While many venture capitalists have been struggling since the credit crunch, one charity that adopts a 'venture philanthropy' approach to its investment is reporting impressive results.
The Impetus Trust was founded in 2002, inspired by the emerging venture philanthropy movement in the US. Unlike traditional grant-making, which focuses on funding projects, venture philanthropy is about taking a holistic view of the charities or social enterprises being funded.
"Our investment is used in a strategic way to help organisations increase their capacity, improve senior management skills and maximise impact," says Daniela Barone Soares, chief executive of the Impetus Trust. She says the trust is driven by a desire to help charities achieve the best record they can on tackling poverty and inequality.
The trust, which raises money from individual donors as well as charitable foundations, has invested in 14 voluntary organisations to date and hopes to fund another five or six this year. "We're looking for ambitious charities and social enterprises that fight economic disadvantage and work in education, skills and employment," says Barone Soares, who was born in Brazil and worked in private equity and venture capital before joining the sector as head of institutional support at Save the Children UK in 2004.
Among the organisations the Impetus Trust has funded are disability charity Speaking Up and offender resettlement charity the St Giles Trust, which won the award for most innovative charity at Third Sector's Britain's Most Admired Charities awards last month. Its most recent investment was in the FRC Group, a social enterprise that provides training for people living in poverty and the long-term unemployed.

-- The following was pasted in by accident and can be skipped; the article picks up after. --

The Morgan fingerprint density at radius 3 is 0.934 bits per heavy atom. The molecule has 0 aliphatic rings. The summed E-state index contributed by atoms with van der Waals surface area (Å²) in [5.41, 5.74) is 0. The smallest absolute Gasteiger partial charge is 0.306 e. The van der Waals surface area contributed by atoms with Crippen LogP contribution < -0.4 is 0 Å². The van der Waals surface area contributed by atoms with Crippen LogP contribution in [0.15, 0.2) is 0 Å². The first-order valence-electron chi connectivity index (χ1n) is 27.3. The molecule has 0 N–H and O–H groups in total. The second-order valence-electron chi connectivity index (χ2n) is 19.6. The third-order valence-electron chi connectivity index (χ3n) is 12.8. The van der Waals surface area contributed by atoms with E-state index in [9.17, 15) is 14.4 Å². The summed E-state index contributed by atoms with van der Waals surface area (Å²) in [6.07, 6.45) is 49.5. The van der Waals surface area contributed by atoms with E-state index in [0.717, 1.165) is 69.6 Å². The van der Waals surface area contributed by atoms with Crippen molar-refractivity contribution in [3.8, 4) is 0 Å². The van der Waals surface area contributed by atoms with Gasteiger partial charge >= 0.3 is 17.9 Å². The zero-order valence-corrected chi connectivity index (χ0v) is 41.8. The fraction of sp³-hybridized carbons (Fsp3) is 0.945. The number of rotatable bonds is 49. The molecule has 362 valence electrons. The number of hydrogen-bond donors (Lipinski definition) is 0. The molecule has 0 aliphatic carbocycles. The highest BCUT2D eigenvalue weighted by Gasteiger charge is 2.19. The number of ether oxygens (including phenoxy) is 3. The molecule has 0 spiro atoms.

Barone Soares says the trust provides an intensive package of finance and support over a period of four to five years. "Members of our team spend several days each month working with each of our charities, supporting both strategy and day-to-day operations," she says. "We also put the charities in touch with other experts who can provide pro bono help, such as professional coaches, finance experts and so on."
As well as providing funding, the Impetus Trust also brings in other charitable trusts and foundations to support the charities it works with. Barone Soares calls this approach "co-investment".
The trust has been particularly active in measuring the impact of its work. Last November, it announced that its portfolio of charities and social enterprises had increased their average annual growth in income to 40 per cent, up from 29 per cent the previous year. The organisations also worked with an average of 56 per cent more people than the previous year.
The trust is also helping to find ways of standardising the measurement of social and environmental impact. It is one of the first grant-making organisations to pilot a new social return on investment methodology, supported by the Cabinet Office. The method is intended to give sector organisations a way of demonstrating the social and environmental value of their work.
"We're excited to be working at the cutting edge, as a member of the steering group, and piloting the methodology with some of our portfolio charities," says Barone Soares.